“Screencasting” is a method of capturing the actions performed on a computer, including mouse movements and clicks on web browser links, in the form of a video. Using online screencasting tools, the video can be shared via e-mail attachment or a web link, or be uploaded to a server for continual use. Screencasts may also contain audio narration which is recorded simultaneously with the actions are performed on screen or added after the video is completed. Additionally, still images of the computer screen, or “screen shots,” may include captions, highlighting or call-out boxes to draw the user’s eye to a specific place on the image.
Screencasting is a quick and easy-to-use tool that can help you create slick demonstration tutorials in any subject area, using any computer application. The software allows you to record a movie of what you are doing on a computer. Along with your movie, you can record voice-over audio to provide a series of instructions.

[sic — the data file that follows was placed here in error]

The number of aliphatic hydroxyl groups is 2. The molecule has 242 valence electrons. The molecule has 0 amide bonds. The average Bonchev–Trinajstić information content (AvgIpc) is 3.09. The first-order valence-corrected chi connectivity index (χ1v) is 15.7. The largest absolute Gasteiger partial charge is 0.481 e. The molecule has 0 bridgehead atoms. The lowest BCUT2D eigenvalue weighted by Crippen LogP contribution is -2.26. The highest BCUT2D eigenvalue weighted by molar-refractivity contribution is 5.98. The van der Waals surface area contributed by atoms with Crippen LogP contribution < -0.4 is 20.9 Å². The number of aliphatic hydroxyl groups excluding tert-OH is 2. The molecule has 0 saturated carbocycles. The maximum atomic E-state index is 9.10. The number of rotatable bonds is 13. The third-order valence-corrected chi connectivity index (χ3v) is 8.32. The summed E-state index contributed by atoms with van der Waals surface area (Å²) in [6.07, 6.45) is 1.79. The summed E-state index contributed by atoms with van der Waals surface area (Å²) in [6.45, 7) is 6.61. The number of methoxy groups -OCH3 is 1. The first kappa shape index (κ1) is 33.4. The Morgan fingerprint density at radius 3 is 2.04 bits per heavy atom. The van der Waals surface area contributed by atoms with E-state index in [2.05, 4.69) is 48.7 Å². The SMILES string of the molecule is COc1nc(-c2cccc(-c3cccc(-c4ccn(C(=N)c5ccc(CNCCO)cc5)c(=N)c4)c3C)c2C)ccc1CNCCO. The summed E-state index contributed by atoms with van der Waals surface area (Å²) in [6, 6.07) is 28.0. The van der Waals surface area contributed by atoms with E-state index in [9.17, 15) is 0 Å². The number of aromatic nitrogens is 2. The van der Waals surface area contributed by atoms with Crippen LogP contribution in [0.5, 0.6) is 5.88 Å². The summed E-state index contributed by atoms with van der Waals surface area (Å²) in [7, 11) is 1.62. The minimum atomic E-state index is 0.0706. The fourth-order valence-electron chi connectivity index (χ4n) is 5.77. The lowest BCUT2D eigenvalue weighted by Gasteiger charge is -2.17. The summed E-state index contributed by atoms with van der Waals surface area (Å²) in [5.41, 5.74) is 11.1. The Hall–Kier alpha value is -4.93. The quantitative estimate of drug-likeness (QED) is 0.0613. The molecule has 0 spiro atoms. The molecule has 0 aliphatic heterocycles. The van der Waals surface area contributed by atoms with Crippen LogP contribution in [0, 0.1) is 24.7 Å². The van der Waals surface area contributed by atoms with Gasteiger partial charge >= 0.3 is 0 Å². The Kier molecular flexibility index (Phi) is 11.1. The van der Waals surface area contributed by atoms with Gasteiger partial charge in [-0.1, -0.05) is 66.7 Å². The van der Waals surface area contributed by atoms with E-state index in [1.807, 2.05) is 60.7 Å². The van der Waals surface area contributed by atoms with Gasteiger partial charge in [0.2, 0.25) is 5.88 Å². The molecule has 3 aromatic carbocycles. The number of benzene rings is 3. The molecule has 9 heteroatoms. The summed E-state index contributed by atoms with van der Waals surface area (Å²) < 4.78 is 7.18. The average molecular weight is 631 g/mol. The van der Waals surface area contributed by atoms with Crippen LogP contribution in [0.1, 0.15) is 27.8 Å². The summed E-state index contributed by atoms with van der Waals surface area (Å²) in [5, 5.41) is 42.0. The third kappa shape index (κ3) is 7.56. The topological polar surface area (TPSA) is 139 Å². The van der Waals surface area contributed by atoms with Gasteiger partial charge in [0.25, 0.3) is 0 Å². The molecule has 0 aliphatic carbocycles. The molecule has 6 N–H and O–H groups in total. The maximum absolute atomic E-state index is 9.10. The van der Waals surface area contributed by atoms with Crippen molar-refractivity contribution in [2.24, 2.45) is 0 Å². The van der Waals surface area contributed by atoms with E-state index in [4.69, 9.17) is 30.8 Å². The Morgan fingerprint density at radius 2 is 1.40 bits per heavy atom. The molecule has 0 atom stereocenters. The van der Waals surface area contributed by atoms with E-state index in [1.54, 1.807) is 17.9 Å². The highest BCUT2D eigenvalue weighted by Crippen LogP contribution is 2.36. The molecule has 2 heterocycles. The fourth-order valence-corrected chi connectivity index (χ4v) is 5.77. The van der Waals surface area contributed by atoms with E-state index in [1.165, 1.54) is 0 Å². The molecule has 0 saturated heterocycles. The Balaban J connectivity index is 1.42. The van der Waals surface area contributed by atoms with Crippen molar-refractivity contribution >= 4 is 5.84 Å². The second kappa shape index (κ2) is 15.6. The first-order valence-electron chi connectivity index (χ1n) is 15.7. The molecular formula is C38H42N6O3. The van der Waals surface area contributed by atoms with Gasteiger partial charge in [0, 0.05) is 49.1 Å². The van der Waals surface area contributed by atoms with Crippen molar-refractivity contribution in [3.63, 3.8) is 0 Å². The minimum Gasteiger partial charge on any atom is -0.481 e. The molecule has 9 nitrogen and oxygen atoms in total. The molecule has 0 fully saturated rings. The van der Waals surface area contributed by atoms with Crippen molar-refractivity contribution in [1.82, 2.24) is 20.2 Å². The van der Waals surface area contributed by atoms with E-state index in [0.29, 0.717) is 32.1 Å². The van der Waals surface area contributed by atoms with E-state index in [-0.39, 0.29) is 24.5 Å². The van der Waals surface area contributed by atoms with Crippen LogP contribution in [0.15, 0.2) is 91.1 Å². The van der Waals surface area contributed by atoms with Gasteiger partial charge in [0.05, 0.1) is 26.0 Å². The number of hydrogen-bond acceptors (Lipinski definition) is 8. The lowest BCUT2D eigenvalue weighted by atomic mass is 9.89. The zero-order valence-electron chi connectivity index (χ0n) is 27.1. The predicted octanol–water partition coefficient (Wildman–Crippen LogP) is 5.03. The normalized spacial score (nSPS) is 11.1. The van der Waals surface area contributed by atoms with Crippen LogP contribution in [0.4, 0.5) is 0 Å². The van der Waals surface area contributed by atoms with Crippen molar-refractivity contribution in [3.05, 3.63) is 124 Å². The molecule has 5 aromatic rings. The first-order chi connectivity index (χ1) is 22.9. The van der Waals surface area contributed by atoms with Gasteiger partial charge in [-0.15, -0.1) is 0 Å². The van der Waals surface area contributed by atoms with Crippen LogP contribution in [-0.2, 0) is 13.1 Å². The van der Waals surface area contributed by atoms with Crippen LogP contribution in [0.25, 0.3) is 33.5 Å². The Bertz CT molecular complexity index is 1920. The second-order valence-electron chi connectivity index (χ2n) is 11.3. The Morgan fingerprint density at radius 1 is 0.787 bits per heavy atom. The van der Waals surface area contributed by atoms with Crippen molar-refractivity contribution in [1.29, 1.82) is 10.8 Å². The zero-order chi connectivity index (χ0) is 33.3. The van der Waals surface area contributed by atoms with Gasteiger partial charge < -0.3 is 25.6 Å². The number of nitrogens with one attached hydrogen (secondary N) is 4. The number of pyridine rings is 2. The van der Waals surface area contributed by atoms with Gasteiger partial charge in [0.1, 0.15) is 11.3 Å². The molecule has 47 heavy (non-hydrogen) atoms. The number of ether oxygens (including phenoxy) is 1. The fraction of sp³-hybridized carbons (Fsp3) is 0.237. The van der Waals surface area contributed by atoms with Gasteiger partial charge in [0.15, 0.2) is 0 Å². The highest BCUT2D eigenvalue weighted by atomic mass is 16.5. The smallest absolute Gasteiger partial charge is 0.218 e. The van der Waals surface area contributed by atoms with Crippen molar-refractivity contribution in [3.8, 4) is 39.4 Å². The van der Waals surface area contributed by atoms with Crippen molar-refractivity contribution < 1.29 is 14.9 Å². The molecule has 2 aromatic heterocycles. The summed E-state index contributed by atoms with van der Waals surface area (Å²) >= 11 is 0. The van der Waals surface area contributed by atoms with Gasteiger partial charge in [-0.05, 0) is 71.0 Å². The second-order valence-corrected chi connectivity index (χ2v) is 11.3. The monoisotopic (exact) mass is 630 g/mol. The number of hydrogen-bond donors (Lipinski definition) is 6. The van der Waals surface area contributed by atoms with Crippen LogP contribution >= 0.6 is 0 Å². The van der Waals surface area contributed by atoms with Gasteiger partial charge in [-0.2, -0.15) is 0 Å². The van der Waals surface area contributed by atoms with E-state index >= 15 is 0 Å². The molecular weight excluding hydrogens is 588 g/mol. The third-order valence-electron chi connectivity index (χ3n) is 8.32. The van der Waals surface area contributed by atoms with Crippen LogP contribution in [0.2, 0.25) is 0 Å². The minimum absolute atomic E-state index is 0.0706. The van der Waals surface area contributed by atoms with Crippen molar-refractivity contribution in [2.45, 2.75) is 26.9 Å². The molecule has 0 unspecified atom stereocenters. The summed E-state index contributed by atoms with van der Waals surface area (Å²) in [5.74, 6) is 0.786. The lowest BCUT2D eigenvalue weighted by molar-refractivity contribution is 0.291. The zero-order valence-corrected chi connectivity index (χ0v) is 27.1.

Consider the possibilities. Students in math class can generate tutorials on how to solve problems. Students in Social Studies can create tours through the National Archives or any museum. Science students can be guided through simulation exercises. Teachers can demonstrate step-by-step instructions on how to get started with any software application. Screencasting can be used with any computer application and in any subject area.
Here’s an example of a young student using a screencast to explain proportions:
Once your screencast “movies” are recorded, they can be published in a variety of ways. They can be embedded in other media such as PowerPoint slides or iMovie. Content can be burned onto cd’s that students can take at home and share with their families.
Carr, A., & Ly, P. (2009). “More than words”: screencasting as a reference tool. References Services Review , 37 (4), 408-420.